Radiating Christ: Hospital Chaplains
Their ministry is one of presence, prayer and bringing Christ’s love and comfort to others. The team of six chaplains in the Department of Pastoral Care at Good Samaritan Hospital in Cincinnati fills these roles daily.
According to Austin Schafer, manager for Mission and Pastoral Care for the Good Samaritan Hospital region with TriHealth, their duties include providing sacramental and spiritual care, reaching out to patients of all faith traditions (or none), bringing hospitality and offering a listening ear. “When people feel heard, they begin to heal,” he said.
During the height of the pandemic, when the hospital was receiving between 80 and 100 new positive COVID-19 cases per day, the chaplains were often overtaxed, but considered their ministry a “sacred” responsibility, Schafer said.
“It was definitely a very emotional time for everyone,” he said. “It was just nonstop. There was sadness and grief, certainly, but also so many examples of faith and beauty. It helped to hang on to that.”
“We see the patients’ families as part of the team,” Schafer said. “When they couldn’t have visits, we did as much tele-ministry as possible, via iPads and phone calls, anything to facilitate that connection. We visited family members at their cars, trying to address their fear and uncertainty.”
Staff wellness was also a priority, whether it was a chaplain bringing a cart of refreshments to overtired medical team members or providing opportunities to honor lives lost.
Out of the challenges of the pandemic came a powerful reminder of the sense of community in the hospital setting. “During COVID, there was such a strong sense of people caring for each other, showing love and concern,” Schafer said. “It was very intentional in a way I hadn’t seen before.”
He emphasized the unique role hospital chaplains play in peoples’ lives, saying, “We don’t establish long-term relationships with people. We’re here for a very acute time during someone’s health journey. We’ll likely never hear from that person again, but while they’re here, we can offer them genuine openness, a safe place where they can share and heal.”
Father Cosmas Mabu came to his position at Good Samaritan two years ago after diverse ministry experience, including serving as an Army chaplain in his home country of Nigeria. For him, seeing to the sacramental needs of Catholic patients and responding when a priest is requested is truly a way of radiating Christ.
“Giving care is radiating Christ,” Father Mabu said. “That’s what we’re called to do: radiate Christ in His humanity through our care and concern for others. As chaplains, our role is to bring Christ to the people and help them understand the love He has for them. They need that more than ever when they’re ill or injured.”
He acknowledged that it can be challenging to be on call 24 hours and to roll out of bed at midnight to handle an emergency call, but wouldn’t have it any other way.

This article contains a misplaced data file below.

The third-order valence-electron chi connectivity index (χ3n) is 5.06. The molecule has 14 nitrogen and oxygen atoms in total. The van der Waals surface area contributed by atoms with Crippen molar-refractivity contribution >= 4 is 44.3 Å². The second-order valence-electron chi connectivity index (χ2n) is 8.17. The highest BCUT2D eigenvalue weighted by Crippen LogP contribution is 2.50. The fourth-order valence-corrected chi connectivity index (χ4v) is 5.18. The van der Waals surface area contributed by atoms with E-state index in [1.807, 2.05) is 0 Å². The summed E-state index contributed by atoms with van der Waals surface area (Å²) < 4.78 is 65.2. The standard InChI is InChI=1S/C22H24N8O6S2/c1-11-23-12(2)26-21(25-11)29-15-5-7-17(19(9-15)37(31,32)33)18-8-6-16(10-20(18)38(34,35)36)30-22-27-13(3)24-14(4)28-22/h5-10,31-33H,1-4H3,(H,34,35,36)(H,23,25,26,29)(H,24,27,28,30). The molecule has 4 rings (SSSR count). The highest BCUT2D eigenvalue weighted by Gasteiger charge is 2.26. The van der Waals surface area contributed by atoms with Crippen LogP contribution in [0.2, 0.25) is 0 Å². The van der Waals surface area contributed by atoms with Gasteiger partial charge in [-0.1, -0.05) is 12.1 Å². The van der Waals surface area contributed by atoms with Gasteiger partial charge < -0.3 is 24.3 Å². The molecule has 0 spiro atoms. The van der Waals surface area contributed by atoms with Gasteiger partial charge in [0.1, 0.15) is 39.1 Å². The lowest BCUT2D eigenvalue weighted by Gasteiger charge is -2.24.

“This is my ministry, the ministry of Christ,” Father Mabu said. “It gives me great joy to be able to bring Christ to people in this way. It’s not easy, and there are tears, but to walk with people, to help them know God is with them when they need comfort, is a privilege.”
It has been especially rewarding to witness the sense of relief and peace a patient feels upon receiving the sacrament of reconciliation. “They feel free,” he said. “Then you pray with them and encourage them, and they experience the joy of Christ.”
Annie Mesewicz is new to the chaplain team at Good Samaritan, but is answering the call to a vocation she began discerning in high school. “I’ve always wanted to help people spiritually and emotionally,” she said. “My mom, who is nurse, asked if I had ever considered becoming a chaplain. From then on, my heart was on fire for this ministry.”
A 2019 graduate of Xavier University, Mesewicz recently completed her first unit in Clinical Pastoral Education (CPE) at the Cincinnati VA Medical Center and is excited to be making the transition to professional Catholic healthcare chaplaincy.
During her first few days at Good Samaritan, Mesewicz was called upon to visit a patient who requested a female chaplain (she is currently the only one on staff). “It was definitely trial by fire,” she said, “but also very humbling and such an honor. I feel like walking into a patient’s room is like being on holy ground. Each person is a beautiful image of the body of Christ.”
“We’re meeting people wherever they are on their faith journey,” she added. “We’re there to reassure them that they’re not in this alone, to pray with them, to really do what the Gospel calls us to do.”
Schafer encourages those who love to “radiate Christ through listening and pastoral care” to discern chaplaincy or become involved as a hospital volunteer or Communion minister. “It is holy and sacred work,” he said. “Christ and the Church need you, and you can help improve the lives of many through your servant leadership.” For more information, email Schafer at [email protected]
This article appeared in the September edition of The Catholic Telegraph Magazine. For your complimentary subscription, click here.